Community:Splunk for Azure

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Splunk for Windows Azure

So your first cloud-based application is ready, tested many times and successfully deployed in the cloud. It works fine a day, two, a week and suddenly something goes wrong and your new search engine refuses to return any results or your social network is down with no obvious reason.

But of course, you did use a logging module in your application and now you only need to get the logs and look what was going on. Seems pretty simple, isn't it? Well, it may be so when the amount of logs is small enough - either nobody uses your application or your storage quota only keeps the most recent data. In many cases you end up with a perspective of having to manually analyse gygabytes of unstructured data. Or, perhaps, writing another debugging module that would parse your logs in the cloud and filter them down would be a better solution?

While there are many ways you can choose, one of the possible solutions - using a specialized tool that is specifically built for logging in cloud gives you a lot of flexibility and search power. I like Splunk for providing all this with no hassle - all you need to do is to reference a simple logger that would accept your messages and forward them over to the Splunk server. There they are getting parsed and indexed, so you can get the status and running history of your instance immediately.

Below is a simple logger that formats log events into a custom format and sends them over to a designated tcp endpoint of a Splunk server: To use it, you'll need an instance of Splunk server installed either on your server or you can get it running on Amazon ec2 instance while Azure doesn't yet support native Windows code.

using System;
using System.Collections.Generic;
using System.Linq;
using System.Text;
using System.Net.Sockets;
using System.IO;
using System.Net;

namespace SplunkLog
{
    public class Logger
    {
        private string host;

        /// <summary>
        /// Hostname of Splunk server. [Default: 127.0.0.1]
        /// </summary>
        public string Host
        {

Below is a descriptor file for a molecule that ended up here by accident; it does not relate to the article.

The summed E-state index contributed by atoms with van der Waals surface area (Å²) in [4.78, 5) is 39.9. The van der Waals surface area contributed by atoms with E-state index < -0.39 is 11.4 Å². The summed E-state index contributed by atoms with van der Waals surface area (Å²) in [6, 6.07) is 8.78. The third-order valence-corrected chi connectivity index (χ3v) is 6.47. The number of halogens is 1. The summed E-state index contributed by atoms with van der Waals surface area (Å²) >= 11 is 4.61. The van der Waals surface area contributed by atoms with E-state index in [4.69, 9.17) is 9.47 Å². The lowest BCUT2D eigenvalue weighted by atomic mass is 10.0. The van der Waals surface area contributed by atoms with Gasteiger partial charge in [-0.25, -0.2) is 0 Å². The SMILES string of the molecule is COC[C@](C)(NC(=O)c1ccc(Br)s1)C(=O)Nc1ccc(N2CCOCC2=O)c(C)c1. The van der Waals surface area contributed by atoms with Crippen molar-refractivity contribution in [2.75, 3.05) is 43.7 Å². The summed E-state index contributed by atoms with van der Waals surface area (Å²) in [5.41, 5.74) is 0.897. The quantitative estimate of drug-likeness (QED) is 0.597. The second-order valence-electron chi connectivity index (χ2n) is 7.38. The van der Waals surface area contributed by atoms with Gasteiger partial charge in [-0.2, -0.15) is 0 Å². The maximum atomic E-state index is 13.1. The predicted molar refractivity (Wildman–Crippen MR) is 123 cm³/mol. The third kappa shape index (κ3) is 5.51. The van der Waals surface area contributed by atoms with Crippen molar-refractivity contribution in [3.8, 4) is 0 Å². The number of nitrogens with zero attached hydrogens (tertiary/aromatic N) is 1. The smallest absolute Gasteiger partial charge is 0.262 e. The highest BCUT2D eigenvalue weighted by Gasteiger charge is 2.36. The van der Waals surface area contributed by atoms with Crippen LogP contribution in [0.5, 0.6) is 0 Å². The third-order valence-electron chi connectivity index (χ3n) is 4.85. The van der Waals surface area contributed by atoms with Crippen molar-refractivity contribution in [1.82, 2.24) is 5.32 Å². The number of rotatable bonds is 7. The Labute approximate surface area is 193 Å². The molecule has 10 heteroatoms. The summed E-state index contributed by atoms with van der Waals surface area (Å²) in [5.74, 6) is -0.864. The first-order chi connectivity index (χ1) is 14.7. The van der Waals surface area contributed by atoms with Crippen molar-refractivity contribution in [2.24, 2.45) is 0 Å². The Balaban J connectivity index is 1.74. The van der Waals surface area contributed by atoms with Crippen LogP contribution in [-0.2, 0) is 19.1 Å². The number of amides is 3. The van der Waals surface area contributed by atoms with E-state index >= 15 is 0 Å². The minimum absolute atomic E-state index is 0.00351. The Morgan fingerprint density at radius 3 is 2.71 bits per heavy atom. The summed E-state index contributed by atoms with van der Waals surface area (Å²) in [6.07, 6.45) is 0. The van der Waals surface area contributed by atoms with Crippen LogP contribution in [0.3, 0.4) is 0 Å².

get { return host; }
            set { host = value; }
        }
        private int port;

        /// <summary>
        /// Listening TCP Port of Splunk server. [Default: 9998]
        /// </summary>
        public int Port
        {
            get { return port; }
            set { port = value; }
        }

        public Logger()
        {
            this.host = "127.0.0.1";
            this.port = 9998;
        }

        public Logger(string host, int port)
        {
            this.host = host;
            this.port = port;
        }

        /// <summary>
        /// Sends a message via the socket connection
        /// </summary>
        /// <param name="msg">Message body</param>
        public void send(string msg)
        {
            TcpClient socketForServer;
            NetworkStream networkStream;
            StreamWriter streamWriter;
            try
            {
                socketForServer = new TcpClient(host, port);
                networkStream = socketForServer.GetStream();
                streamWriter = new StreamWriter(networkStream);

                streamWriter.WriteLine(msg);
                streamWriter.Flush();
                networkStream.Close();
            }
            catch (Exception e)
            {
                throw;
            }
        }

        public void send(string type, string message)
        {
            send(formatMessage(type, message));
        }

        /// <summary>
        /// Formats a message to event format
        /// </summary>
        /// <param name="type"></param>
        /// <param name="msg"></param>
        /// <returns></returns>
        public string formatMessage(string type, string msg)
        {
            StringBuilder sb = new StringBuilder();
            return sb.AppendFormat("{0} {1} {2}",
DateTime.Now.ToUniversalTime().ToString(), type, msg).ToString();
        }

        public void debug(string msg)
        {
            this.send(this.formatMessage("DEBUG", msg));
        }

        public void info(string msg)
        {
            this.send(this.formatMessage("INFO", msg));
        }

        public void error(string msg)
        {
            this.send(this.formatMessage("ERROR", msg));
        }

        public void warning(string msg)
        {
            this.send(this.formatMessage("WARN", msg));
        }
    }
}

Using this module is quite simple too:

    using SplunkLog;

    Logger logger = new Logger();

    string type = "ERROR";
    string message = "Total fail";

    logger.send(type, message);

As you noticed, this solution is rather a proof of concept and definitely have some serious drawbacks such as a possible traffic overhead in case of aggressive logging. To handle this message buffering should be implemented and messages sent in bursts. We'll keep you updated about first availability of an improved module. Meanwhile feel free to try it and leave your comments about this approach.


To check an example application that uses the Splunk logger module, go to http://293e8c64-d3b7-4ab8-81f7-169b43536db2.cloudapp.net/Default.aspx In the tcp endpoint string type the address of your tcp listening endpoint, type the message body and press 'Send'

Pressing 'Open Splunk' will open the Web UI of your Splunk server showing the messages received from the endpoint in the last 15 minutes.


SplunkLogger module: http://wiki.splunk.com/Image:SplunkLogger.zip

Azure app: http://wiki.splunk.com/Image:SplunkAzureApp.zip

screenshot: http://wiki.splunk.com/Image:Azureapp_scr.jpg

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